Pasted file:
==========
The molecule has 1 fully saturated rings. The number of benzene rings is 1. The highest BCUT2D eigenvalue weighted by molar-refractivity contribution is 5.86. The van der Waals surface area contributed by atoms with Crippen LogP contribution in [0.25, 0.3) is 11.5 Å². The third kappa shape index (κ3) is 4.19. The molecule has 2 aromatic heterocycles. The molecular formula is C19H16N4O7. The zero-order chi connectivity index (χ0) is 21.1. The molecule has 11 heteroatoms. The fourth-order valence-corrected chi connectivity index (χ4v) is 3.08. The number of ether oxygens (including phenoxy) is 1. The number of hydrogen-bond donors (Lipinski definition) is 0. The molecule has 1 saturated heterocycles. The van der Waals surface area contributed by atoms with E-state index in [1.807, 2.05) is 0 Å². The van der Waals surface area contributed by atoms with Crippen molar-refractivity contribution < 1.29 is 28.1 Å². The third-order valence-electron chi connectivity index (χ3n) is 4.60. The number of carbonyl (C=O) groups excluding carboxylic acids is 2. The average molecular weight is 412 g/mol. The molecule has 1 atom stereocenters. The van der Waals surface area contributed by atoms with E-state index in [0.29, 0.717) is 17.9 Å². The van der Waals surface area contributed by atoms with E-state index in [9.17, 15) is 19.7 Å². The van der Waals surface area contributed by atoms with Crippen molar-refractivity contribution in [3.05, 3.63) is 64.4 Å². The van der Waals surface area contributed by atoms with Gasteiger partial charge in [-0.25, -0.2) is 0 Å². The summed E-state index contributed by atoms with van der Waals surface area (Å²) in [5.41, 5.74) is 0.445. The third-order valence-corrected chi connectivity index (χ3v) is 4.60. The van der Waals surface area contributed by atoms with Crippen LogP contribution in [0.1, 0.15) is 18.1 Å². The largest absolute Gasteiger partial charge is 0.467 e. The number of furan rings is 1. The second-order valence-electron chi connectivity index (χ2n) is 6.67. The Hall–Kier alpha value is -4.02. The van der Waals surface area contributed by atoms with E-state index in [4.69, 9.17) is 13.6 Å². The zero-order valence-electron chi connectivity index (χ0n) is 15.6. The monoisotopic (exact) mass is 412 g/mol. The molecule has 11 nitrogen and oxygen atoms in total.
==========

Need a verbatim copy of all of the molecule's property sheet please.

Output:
The molecule has 1 fully saturated rings. The number of benzene rings is 1. The highest BCUT2D eigenvalue weighted by molar-refractivity contribution is 5.86. The van der Waals surface area contributed by atoms with Crippen LogP contribution in [0.25, 0.3) is 11.5 Å². The third kappa shape index (κ3) is 4.19. The molecule has 2 aromatic heterocycles. The molecular formula is C19H16N4O7. The zero-order chi connectivity index (χ0) is 21.1. The molecule has 11 heteroatoms. The fourth-order valence-corrected chi connectivity index (χ4v) is 3.08. The number of ether oxygens (including phenoxy) is 1. The number of hydrogen-bond donors (Lipinski definition) is 0. The molecule has 1 saturated heterocycles. The van der Waals surface area contributed by atoms with E-state index in [1.807, 2.05) is 0 Å². The van der Waals surface area contributed by atoms with Crippen molar-refractivity contribution < 1.29 is 28.1 Å². The third-order valence-electron chi connectivity index (χ3n) is 4.60. The number of carbonyl (C=O) groups excluding carboxylic acids is 2. The average molecular weight is 412 g/mol. The molecule has 1 atom stereocenters. The van der Waals surface area contributed by atoms with E-state index in [0.29, 0.717) is 17.9 Å². The van der Waals surface area contributed by atoms with E-state index in [9.17, 15) is 19.7 Å². The van der Waals surface area contributed by atoms with Crippen molar-refractivity contribution in [3.05, 3.63) is 64.4 Å². The van der Waals surface area contributed by atoms with Gasteiger partial charge in [-0.25, -0.2) is 0 Å². The summed E-state index contributed by atoms with van der Waals surface area (Å²) in [5.41, 5.74) is 0.445. The third-order valence-corrected chi connectivity index (χ3v) is 4.60. The van der Waals surface area contributed by atoms with Crippen LogP contribution in [0.1, 0.15) is 18.1 Å². The largest absolute Gasteiger partial charge is 0.467 e. The number of furan rings is 1. The second-order valence-electron chi connectivity index (χ2n) is 6.67. The Hall–Kier alpha value is -4.02. The van der Waals surface area contributed by atoms with E-state index in [4.69, 9.17) is 13.6 Å². The zero-order valence-electron chi connectivity index (χ0n) is 15.6. The monoisotopic (exact) mass is 412 g/mol. The molecule has 11 nitrogen and oxygen atoms in total.